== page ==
Again we improved our fire fighting capacity and determined we were ready. On the third time, we were advised to leave we decided the conditions were ones we could defend against. Luckily we didn’t have to. The water bomber came to put out the fire at one of our neighbours’ places.
On Sunday we met with our community as we listened to stories of people losing their homes or successfully defending. It is a community in shock.
As I am writing to you I am receiving notifications that the fires have spotted into the town of Eden.
We still have fire on the mountain next to us but it is currently contained. Rain is predicted tomorrow or the next day so I will probably be able to unpack the car for the first time in two weeks.
I wanted to share this level of detail with you because of the role NIODA played in this process. It was the deep integration of my understanding of leadership and taking up my role / own authority that consolidated at the last GRC that I consciously drew on, as well as my spiritual practice. My partner drew on the ‘strength that was coming through me’ which meant she could further draw on her own strength.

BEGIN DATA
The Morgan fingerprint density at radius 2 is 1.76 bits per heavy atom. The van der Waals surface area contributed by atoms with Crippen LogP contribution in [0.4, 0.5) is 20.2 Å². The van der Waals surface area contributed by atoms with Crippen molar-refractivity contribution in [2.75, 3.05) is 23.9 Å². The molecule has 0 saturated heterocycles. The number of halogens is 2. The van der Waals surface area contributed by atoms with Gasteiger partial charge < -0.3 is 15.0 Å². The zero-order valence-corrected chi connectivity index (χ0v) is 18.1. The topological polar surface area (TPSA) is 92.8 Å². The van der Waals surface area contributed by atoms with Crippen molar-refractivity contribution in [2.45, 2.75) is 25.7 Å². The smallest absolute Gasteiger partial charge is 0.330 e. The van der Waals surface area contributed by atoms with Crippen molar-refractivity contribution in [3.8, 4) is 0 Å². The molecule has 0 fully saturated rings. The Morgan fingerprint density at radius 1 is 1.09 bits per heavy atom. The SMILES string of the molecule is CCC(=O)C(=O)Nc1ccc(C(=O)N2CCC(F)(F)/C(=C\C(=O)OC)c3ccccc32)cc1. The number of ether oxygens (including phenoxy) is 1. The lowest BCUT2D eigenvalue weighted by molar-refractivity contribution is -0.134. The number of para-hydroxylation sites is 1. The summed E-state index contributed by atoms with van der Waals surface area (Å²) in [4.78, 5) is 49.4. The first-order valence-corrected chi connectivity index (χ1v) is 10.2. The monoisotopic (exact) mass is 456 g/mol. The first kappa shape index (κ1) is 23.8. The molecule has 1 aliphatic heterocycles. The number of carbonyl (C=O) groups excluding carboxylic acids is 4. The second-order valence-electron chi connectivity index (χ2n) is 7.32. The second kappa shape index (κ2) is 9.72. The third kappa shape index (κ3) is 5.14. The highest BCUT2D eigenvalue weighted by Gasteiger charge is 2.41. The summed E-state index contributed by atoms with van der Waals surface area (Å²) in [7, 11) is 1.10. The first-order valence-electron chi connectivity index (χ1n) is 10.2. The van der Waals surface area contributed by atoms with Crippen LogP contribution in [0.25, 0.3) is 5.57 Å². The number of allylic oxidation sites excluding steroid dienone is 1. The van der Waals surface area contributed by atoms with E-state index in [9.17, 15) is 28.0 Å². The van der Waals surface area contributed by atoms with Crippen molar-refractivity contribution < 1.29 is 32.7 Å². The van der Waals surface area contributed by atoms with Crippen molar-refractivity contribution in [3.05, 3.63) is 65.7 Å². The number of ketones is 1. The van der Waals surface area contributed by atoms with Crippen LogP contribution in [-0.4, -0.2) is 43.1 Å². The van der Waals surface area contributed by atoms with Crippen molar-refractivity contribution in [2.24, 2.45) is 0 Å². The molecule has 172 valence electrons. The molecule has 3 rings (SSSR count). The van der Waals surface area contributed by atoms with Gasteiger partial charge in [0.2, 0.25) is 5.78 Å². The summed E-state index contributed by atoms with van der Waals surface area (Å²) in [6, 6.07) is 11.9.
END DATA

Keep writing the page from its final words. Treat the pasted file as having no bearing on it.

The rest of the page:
It helped me to; stay present to the changing conditions as we prepared our property, to manage my fear and to lean into the boundary to make decisions, to both go and then to stay, based on data that was in the now.
I want to express my deep gratitude for the space NIODA and all of the other organisations around the world hold, for deep and true learning about what leadership really is. That learning made a difference in a life-challenging situation.
A heartfelt thank you for the much-needed work that you do. This country and the world is crying out for true leadership to show up more. Know that you make a difference.
With love and gratitude,
Robyn

Robyn Hartley
Master of Leadership and Management (Organisation Dynamics) Student, NIODA

14 January 2020

‘Close to home’ my reality of fire in Australia

Are you a leader or manager and would like to learn more about group dynamics? Have a look at the NIODA Master of Leadership and Management (Organisation Dynamics) course.

‘Close to home’ my reality of fire in Australia by Robyn Hartley